5. Teri says:

    Matt said “I seriously doubt that the high school dropout vote is so dead-set against Bush because their a bunch of snobs.”

    If he’s going to be snotty about high school dropouts he probably shouldn’t rite like one.

  6. James Joyner says:


    I don’t deny that those are components of the term’s etymology. I just don’t think that’s what’s behind its current use. It was originally used on Saturday Night Live to make fun of Arnold and he’s now turning it around as a joke. But to call someone an economic girlie man isn’t to imply that they’re tantamount to homosexuals.

    The term is homophobic and/or misogynistic in the same sense that the use of the words “balls” or “cojones” to describe courage is.

  7. capt joe says:

    Attila girl,

    Exactly, much as the gay community co-opted the terms queer and dyke to reduce the effect of those words.

  8. Attila Girl says:

    Co-opting the word “queer” was the idea of Christopher Isherwood, among others. He called it “verbal judo.”

    The original intent of the joke was to make fun of air-headed Austrian bodybuilders. The fact that Arnold’s willing to use this term shows . . . . balls.

  9. McGehee says:

    The fact that Arnold’s willing to use this term shows . . . . balls.

    It shows that he’s more secure in his fallibility than … others I could name.

  10. Dan says:

    The “girlie man” schtick has nothing to do with sexual orientation or hatred of women, it’s about the traditional manly values exemplified by John Wayne and Arnold Schwarzenegger movies. Self reliance. Honor. No whining.

    While I’m sure that you don’t mean that women are whiny and absent of honor and self reliance, your defense of the ad reads more like an endorsement of Matt’s POV on the matter.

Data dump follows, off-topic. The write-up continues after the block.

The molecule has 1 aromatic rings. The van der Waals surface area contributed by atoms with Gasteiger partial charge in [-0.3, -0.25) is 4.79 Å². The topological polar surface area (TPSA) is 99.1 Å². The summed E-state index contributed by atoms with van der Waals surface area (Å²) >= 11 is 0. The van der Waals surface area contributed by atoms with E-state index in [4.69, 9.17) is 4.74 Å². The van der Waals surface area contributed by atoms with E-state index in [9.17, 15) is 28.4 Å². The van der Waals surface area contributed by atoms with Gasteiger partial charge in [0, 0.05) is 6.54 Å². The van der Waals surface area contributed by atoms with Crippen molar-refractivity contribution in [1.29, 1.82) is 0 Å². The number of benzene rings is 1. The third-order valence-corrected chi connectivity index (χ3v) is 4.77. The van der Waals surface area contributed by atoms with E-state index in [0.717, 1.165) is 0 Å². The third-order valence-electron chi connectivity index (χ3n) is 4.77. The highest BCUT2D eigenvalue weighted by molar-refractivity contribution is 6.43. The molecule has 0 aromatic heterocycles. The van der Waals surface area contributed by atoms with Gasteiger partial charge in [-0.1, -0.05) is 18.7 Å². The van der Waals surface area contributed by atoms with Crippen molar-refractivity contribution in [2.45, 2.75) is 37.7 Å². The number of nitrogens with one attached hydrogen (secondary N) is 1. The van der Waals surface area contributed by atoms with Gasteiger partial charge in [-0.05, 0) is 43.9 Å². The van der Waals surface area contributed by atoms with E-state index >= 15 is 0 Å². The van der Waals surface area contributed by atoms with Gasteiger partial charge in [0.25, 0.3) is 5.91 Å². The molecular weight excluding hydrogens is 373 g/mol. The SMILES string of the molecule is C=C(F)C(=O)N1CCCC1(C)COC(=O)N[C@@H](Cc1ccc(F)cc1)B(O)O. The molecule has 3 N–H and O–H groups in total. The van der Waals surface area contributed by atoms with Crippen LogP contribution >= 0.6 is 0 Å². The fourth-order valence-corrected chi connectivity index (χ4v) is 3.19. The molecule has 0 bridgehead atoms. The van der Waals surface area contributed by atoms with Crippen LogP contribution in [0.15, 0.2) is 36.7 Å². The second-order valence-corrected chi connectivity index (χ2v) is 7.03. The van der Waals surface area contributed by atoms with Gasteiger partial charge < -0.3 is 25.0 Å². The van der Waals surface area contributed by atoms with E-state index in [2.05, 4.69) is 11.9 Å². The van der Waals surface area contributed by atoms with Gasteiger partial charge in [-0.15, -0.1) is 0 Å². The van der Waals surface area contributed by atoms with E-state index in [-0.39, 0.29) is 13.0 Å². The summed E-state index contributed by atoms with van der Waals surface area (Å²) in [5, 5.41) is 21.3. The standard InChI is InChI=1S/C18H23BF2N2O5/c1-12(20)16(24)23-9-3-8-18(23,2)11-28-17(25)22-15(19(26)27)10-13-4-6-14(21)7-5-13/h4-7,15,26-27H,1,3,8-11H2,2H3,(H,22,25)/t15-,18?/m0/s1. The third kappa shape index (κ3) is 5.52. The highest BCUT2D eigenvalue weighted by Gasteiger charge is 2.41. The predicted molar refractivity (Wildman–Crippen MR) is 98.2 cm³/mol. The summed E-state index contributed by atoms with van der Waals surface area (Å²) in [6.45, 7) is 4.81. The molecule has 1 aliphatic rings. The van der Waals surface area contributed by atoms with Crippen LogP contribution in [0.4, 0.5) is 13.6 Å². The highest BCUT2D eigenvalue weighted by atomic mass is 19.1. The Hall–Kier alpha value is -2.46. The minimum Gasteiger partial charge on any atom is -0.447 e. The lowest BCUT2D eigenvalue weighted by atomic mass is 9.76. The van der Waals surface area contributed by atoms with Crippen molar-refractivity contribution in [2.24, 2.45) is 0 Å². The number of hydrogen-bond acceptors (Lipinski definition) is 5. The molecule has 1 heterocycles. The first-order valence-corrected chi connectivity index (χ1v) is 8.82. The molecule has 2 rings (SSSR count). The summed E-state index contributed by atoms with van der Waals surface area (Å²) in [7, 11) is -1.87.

11. Boyd says:

    Fer cryin’ out loud, Dan, get a grip. “Manly” wasn’t used as a contrast to “Womanly.” Its actual contrast is something along the lines of “wussy.” It’s a contrast among men, and has no contemporary reference to women.

  12. Hal says:

    Boyd, riiiigggghhhhttt. That’s why the contrasting phrase girly man was used. So “wus” == “girl”. And I’ve never heard phrases like “you throw like a girl” or “he cries like a girl” or any of the other zillions of phrases that men use to compare wusses to girls.

    I’m stunned that your thought processes.

  13. Dan says:

    First of all, my grip is fine, but thank you for your concern.

    Look, if James had made the point that the ad was merely meant to remind everyone of the famous SNL bit, that would be one thing. But why the gender distinction? It is just a simple fact that qualifying something as “manly” is the same as saying “not womanly”, at least from a logical perspective. And frankly, I’ve always felt that “wussy” was the PG way of saying a word that ascribes to a woman’s sexual organ (pussy), especially so when I accused a dude of being one. I can’t prove it, but I think its another gender distinction. I would be more receptive to the argument that gender distinctions based on stereotype are less important than most people think, but I think that, in this argument, they clearly exist.